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Testable Restrictions of Nash Equilibrium in Games with Continuous Domains

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  • Andrés Carvajal

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Abstract

This paper studies the falsiability of the hypothesis of Nash behavoir, for the case of a finite number of players who choose from continuous domains, subject to constraints. The results obtained here are negative. Assuming the observation of finite data sets, and using weak, but non-trivial, requirements for rationalizability, I show that the hypotesis is falsifiable, as it imposes nontautological, nonparametric testable restrictions. An assessment of these restrictions, however, shows that they are extremely weak, and that a researcher should expect, before observing the data set, that the test based on these restrictions will be passed by observed data. Without further specif assumptions, there do not exist harsher tests, since the conditions derived here also turn out to be sufficient.Moreover, ruling out the possibility that individuals may be cooperating so as to attain Pareto-efficient outcomes is impossible, as this behavior is in itself unfalsifiable with finite data sets. Imposing aggregation, or strategic complementary and/or substitutability, if theoretically plausible, may provide for a harsher test.

Suggested Citation

  • Andrés Carvajal, 2003. "Testable Restrictions of Nash Equilibrium in Games with Continuous Domains," Borradores de Economia 229, Banco de la Republica de Colombia.
  • Handle: RePEc:bdr:borrec:229
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    References listed on IDEAS

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    1. Hal R. Varian, 1983. "Non-parametric Tests of Consumer Behaviour," Review of Economic Studies, Oxford University Press, vol. 50(1), pages 99-110.
    2. Bernheim, B Douglas, 1984. "Rationalizable Strategic Behavior," Econometrica, Econometric Society, vol. 52(4), pages 1007-1028, July.
    3. Ray, Indrajit & Zhou, Lin, 2001. "Game Theory via Revealed Preferences," Games and Economic Behavior, Elsevier, vol. 37(2), pages 415-424, November.
    4. Pearce, David G, 1984. "Rationalizable Strategic Behavior and the Problem of Perfection," Econometrica, Econometric Society, vol. 52(4), pages 1029-1050, July.
    5. Chiappori, Pierre-Andre & Rochet, Jean-Charles, 1987. "Revealed Preferences and Differentiable Demand: Notes and Comments," Econometrica, Econometric Society, vol. 55(3), pages 687-691, May.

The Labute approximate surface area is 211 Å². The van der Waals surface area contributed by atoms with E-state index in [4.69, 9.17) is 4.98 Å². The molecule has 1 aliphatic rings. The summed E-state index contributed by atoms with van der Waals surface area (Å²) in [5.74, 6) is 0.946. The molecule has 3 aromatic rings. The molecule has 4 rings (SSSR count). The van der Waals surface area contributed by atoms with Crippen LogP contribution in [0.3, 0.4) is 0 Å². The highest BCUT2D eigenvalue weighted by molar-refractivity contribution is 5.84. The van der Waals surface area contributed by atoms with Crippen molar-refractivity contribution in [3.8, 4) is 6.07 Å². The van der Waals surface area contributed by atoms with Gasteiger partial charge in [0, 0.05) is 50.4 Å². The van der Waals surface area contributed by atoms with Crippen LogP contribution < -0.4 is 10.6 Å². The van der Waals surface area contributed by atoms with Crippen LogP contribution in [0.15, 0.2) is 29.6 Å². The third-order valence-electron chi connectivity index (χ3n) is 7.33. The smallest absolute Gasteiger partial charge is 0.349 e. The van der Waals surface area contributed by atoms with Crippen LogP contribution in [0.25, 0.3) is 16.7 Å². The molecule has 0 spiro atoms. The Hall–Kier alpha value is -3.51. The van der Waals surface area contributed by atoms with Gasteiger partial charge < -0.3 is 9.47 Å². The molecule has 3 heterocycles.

6. Sprumont, Yves, 2000. "On the Testable Implications of Collective Choice Theories," Journal of Economic Theory, Elsevier, vol. 93(2), pages 205-232, August.
    7. Chiappori, Pierre-Andre, 1988. "Rational Household Labor Supply," Econometrica, Econometric Society, vol. 56(1), pages 63-90, January.
    8. Brown, Donald J & Matzkin, Rosa L, 1996. "Testable Restrictions on the Equilibrium Manifold," Econometrica, Econometric Society, vol. 64(6), pages 1249-1262, November.
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    Cited by:

    1. Andrés Carvajal & John Quah, 2009. "A Nonparametric Analysis of the Cournot Model," Economics Papers 2009-W15, Economics Group, Nuffield College, University of Oxford.
    2. Andrés Carvajal, 2003. "Testable Restrictions og General Equilibrium Theory in Exchange Economies with Externalities," BORRADORES DE ECONOMIA 003556, BANCO DE LA REPÚBLICA.
    3. Andrés Carvajal, 2010. "The testable implications of competitive equilibrium in economies with externalities," Economic Theory, Springer;Society for the Advancement of Economic Theory (SAET), vol. 45(1), pages 349-378, October.
    4. John K.-H. Quah & Koji Shirai, 2015. "A revealed preference theory of monotone choice and strategic complementarity," KIER Working Papers 914, Kyoto University, Institute of Economic Research.

    More about this item

    Keywords

    Game theory; testable restrictions; revealed preferences.;

    JEL classification:

    • C71 - Mathematical and Quantitative Methods - - Game Theory and Bargaining Theory - - - Cooperative Games
    • C72 - Mathematical and Quantitative Methods - - Game Theory and Bargaining Theory - - - Noncooperative Games
    • C92 - Mathematical and Quantitative Methods - - Design of Experiments - - - Laboratory, Group Behavior
    • D70 - Microeconomics - - Analysis of Collective Decision-Making - - - General

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